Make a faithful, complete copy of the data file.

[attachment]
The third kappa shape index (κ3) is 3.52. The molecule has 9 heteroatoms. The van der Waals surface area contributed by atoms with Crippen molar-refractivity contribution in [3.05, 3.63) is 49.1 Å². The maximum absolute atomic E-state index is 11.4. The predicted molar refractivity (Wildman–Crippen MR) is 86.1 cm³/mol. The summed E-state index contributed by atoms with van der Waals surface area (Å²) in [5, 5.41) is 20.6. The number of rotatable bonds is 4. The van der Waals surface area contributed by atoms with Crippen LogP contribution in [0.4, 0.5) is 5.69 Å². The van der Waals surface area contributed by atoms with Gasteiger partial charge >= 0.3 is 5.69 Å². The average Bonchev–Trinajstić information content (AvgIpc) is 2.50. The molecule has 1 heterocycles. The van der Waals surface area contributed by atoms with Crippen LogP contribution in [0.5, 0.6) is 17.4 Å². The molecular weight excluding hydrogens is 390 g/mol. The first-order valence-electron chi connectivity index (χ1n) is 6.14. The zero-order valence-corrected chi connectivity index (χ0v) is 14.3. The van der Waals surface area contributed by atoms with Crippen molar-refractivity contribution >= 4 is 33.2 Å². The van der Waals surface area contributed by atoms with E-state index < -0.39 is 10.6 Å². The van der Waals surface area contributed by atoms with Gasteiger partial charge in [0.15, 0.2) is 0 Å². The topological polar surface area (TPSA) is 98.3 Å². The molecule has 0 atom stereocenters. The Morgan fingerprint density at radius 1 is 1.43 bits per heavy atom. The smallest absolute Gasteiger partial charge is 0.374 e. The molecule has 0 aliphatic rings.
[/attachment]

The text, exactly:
The third kappa shape index (κ3) is 3.52. The molecule has 9 heteroatoms. The van der Waals surface area contributed by atoms with Crippen molar-refractivity contribution in [3.05, 3.63) is 49.1 Å². The maximum absolute atomic E-state index is 11.4. The predicted molar refractivity (Wildman–Crippen MR) is 86.1 cm³/mol. The summed E-state index contributed by atoms with van der Waals surface area (Å²) in [5, 5.41) is 20.6. The number of rotatable bonds is 4. The van der Waals surface area contributed by atoms with Crippen LogP contribution in [0.4, 0.5) is 5.69 Å². The van der Waals surface area contributed by atoms with Gasteiger partial charge >= 0.3 is 5.69 Å². The average Bonchev–Trinajstić information content (AvgIpc) is 2.50. The molecule has 1 heterocycles. The van der Waals surface area contributed by atoms with Crippen LogP contribution in [0.5, 0.6) is 17.4 Å². The molecular weight excluding hydrogens is 390 g/mol. The first-order valence-electron chi connectivity index (χ1n) is 6.14. The zero-order valence-corrected chi connectivity index (χ0v) is 14.3. The van der Waals surface area contributed by atoms with Crippen molar-refractivity contribution >= 4 is 33.2 Å². The van der Waals surface area contributed by atoms with E-state index < -0.39 is 10.6 Å². The van der Waals surface area contributed by atoms with Gasteiger partial charge in [0.15, 0.2) is 0 Å². The topological polar surface area (TPSA) is 98.3 Å². The molecule has 0 atom stereocenters. The Morgan fingerprint density at radius 1 is 1.43 bits per heavy atom. The smallest absolute Gasteiger partial charge is 0.374 e. The molecule has 0 aliphatic rings.